Generic Name:

Terms that the relevant purchasing public understands primarily as the common or class name for the goods or services. These terms are incapable of functioning as trademarks denoting source, and are not registrable on the Principal Register under §2(f) or on the Supplemental Register. Examples include: CLASSES ONLINE for classes provided via the Internet, PIZZA.COM for pizza ordering and delivery services, and LIVE PLANTS for plant nurseries.

Genericness:

A trademark can become generic when it loses its ability to indicate a source of origin. When a substantial segment of the public thinks of a term as representing the object instead of being a trademark, it is generic and anyone can use it. To prevent trademarks from becoming generic, they should always be used as adjectives instead of nouns, and written or typed in a special form, e.g., with an initial or all capital letters helps, and with a trademark indicator, e.g. the “Circle R” (®) symbol.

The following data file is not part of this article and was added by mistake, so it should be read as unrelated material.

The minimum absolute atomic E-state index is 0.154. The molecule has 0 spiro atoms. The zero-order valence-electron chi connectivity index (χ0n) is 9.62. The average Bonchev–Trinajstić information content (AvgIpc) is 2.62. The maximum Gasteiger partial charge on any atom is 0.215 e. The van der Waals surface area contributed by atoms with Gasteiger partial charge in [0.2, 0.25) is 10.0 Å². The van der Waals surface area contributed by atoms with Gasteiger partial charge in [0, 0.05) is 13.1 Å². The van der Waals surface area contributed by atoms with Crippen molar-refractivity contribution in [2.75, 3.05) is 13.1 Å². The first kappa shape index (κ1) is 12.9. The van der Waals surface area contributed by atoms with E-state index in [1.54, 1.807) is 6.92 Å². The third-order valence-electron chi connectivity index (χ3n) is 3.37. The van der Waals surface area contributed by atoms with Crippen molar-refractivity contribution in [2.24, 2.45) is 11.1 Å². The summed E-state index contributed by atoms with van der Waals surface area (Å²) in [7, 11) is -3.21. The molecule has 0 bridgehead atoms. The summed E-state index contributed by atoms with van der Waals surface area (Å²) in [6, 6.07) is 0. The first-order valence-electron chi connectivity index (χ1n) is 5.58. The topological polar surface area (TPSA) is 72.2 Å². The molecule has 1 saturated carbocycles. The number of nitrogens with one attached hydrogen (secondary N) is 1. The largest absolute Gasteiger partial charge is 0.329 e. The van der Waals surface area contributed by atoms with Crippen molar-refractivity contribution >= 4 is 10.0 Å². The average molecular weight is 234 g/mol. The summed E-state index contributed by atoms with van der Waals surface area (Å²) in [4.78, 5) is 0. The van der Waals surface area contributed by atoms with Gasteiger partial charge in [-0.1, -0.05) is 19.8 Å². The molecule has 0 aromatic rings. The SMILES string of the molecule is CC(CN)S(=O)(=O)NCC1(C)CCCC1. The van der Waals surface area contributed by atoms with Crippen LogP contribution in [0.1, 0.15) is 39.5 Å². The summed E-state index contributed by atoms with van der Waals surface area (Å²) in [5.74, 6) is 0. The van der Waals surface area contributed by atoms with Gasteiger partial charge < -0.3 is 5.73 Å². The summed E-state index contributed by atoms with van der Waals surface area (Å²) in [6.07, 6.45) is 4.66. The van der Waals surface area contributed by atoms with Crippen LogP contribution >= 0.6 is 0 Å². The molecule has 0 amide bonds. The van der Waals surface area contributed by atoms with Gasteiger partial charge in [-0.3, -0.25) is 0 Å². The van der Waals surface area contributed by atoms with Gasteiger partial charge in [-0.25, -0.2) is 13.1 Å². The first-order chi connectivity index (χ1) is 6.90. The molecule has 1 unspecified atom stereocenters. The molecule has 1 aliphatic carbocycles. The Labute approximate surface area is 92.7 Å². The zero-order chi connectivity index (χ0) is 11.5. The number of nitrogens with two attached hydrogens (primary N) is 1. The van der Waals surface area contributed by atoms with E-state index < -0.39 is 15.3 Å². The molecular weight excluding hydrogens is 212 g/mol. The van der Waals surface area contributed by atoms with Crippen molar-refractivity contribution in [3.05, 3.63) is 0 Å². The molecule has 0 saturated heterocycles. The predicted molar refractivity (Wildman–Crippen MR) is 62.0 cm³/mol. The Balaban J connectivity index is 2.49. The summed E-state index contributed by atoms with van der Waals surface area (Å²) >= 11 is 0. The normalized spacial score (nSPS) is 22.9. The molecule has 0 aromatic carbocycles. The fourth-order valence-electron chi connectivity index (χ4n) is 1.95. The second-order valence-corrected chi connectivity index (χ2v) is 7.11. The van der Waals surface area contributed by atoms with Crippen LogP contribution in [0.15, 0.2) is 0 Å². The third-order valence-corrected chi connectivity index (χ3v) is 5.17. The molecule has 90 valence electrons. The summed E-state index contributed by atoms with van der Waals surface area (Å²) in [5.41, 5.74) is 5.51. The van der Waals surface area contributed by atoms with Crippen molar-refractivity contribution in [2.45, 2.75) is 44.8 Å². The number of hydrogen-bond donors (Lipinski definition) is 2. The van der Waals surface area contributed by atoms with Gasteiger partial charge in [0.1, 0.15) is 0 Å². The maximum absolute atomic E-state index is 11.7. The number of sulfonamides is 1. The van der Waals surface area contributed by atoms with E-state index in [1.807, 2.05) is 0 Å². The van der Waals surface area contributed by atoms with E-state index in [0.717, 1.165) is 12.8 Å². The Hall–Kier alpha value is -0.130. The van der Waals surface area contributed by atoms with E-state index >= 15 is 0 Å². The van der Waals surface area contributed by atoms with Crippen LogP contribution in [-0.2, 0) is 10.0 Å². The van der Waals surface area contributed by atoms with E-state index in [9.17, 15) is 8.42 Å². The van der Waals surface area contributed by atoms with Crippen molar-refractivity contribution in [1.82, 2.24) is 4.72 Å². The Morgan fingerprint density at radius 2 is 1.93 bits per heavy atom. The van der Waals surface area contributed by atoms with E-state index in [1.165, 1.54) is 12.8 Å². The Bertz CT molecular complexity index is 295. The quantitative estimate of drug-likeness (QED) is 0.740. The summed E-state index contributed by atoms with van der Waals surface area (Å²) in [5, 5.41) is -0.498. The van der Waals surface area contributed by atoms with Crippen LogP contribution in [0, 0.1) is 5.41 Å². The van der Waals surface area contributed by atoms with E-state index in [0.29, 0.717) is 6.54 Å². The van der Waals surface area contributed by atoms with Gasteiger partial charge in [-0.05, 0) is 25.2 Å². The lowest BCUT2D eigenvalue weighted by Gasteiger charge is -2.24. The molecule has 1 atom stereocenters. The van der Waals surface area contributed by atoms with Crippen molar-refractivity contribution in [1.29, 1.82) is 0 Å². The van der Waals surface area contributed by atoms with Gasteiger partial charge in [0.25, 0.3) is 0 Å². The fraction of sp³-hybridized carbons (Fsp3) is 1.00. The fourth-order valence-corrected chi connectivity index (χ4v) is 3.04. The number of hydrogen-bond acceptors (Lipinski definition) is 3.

Goodwill:

By marketing goods, or providing services under a trademark, the trademark owner acquires certain protectable intangible property rights, referred to as “goodwill.” It takes time and effort to build goodwill, and it can sometimes be destroyed overnight. Goodwill becomes associated with the trademark and must be included when the trademark is sold or the transfer is void. However, there is more to transferring goodwill than making a recital, and the business or tangible assets associated with the trademark should be transferred as well. If the purchaser is already in business, then less is required from the assignor. The key is for the public to receive the same quality goods before and after the sale. The responsibility is the buyer’s to get whatever assets are required to achieve this goal.